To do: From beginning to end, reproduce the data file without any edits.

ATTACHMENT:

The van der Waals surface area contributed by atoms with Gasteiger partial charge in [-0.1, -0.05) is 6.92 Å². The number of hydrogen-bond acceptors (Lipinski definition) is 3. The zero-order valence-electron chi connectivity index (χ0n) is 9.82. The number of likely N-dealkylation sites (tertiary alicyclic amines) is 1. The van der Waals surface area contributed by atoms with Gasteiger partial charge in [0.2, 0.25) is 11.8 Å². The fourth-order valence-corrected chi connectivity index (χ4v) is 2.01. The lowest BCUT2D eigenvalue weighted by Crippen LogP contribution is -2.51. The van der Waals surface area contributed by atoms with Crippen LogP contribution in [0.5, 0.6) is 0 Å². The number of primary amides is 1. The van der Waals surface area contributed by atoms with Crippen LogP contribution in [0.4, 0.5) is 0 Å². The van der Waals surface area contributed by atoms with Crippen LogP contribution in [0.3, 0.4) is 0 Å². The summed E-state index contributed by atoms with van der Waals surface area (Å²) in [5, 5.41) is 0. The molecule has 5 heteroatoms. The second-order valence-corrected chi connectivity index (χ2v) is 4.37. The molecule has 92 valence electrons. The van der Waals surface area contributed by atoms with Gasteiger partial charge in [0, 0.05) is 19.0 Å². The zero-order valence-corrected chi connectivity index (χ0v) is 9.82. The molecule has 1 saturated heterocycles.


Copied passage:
The van der Waals surface area contributed by atoms with Gasteiger partial charge in [-0.1, -0.05) is 6.92 Å². The number of hydrogen-bond acceptors (Lipinski definition) is 3. The zero-order valence-electron chi connectivity index (χ0n) is 9.82. The number of likely N-dealkylation sites (tertiary alicyclic amines) is 1. The van der Waals surface area contributed by atoms with Gasteiger partial charge in [0.2, 0.25) is 11.8 Å². The fourth-order valence-corrected chi connectivity index (χ4v) is 2.01. The lowest BCUT2D eigenvalue weighted by Crippen LogP contribution is -2.51. The van der Waals surface area contributed by atoms with Crippen LogP contribution in [0.5, 0.6) is 0 Å². The number of primary amides is 1. The van der Waals surface area contributed by atoms with Crippen LogP contribution in [0.4, 0.5) is 0 Å². The van der Waals surface area contributed by atoms with Crippen LogP contribution in [0.3, 0.4) is 0 Å². The summed E-state index contributed by atoms with van der Waals surface area (Å²) in [5, 5.41) is 0. The molecule has 5 heteroatoms. The second-order valence-corrected chi connectivity index (χ2v) is 4.37. The molecule has 92 valence electrons. The van der Waals surface area contributed by atoms with Gasteiger partial charge in [0, 0.05) is 19.0 Å². The zero-order valence-corrected chi connectivity index (χ0v) is 9.82. The molecule has 1 saturated heterocycles.